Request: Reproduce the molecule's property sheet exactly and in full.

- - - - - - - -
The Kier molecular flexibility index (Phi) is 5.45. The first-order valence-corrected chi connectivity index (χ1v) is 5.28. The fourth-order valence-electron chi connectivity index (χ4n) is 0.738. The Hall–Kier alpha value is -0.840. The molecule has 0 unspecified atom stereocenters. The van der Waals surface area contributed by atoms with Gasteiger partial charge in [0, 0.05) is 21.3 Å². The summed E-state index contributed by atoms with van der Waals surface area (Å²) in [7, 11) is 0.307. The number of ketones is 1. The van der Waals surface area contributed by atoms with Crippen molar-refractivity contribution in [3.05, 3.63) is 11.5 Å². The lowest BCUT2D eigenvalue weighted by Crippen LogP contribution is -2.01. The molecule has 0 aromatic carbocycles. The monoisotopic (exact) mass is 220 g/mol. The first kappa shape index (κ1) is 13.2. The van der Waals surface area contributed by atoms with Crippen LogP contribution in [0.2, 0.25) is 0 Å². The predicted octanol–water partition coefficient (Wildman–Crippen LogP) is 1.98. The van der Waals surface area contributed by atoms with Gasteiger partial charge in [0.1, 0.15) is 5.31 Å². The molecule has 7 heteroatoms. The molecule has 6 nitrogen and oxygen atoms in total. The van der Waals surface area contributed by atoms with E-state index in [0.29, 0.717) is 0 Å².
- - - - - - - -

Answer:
The Kier molecular flexibility index (Phi) is 5.45. The first-order valence-corrected chi connectivity index (χ1v) is 5.28. The fourth-order valence-electron chi connectivity index (χ4n) is 0.738. The Hall–Kier alpha value is -0.840. The molecule has 0 unspecified atom stereocenters. The van der Waals surface area contributed by atoms with Gasteiger partial charge in [0, 0.05) is 21.3 Å². The summed E-state index contributed by atoms with van der Waals surface area (Å²) in [7, 11) is 0.307. The number of ketones is 1. The van der Waals surface area contributed by atoms with Crippen molar-refractivity contribution in [3.05, 3.63) is 11.5 Å². The lowest BCUT2D eigenvalue weighted by Crippen LogP contribution is -2.01. The molecule has 0 aromatic carbocycles. The monoisotopic (exact) mass is 220 g/mol. The first kappa shape index (κ1) is 13.2. The van der Waals surface area contributed by atoms with Crippen LogP contribution in [0.2, 0.25) is 0 Å². The predicted octanol–water partition coefficient (Wildman–Crippen LogP) is 1.98. The van der Waals surface area contributed by atoms with Gasteiger partial charge in [0.1, 0.15) is 5.31 Å². The molecule has 7 heteroatoms. The molecule has 6 nitrogen and oxygen atoms in total. The van der Waals surface area contributed by atoms with E-state index in [0.29, 0.717) is 0 Å².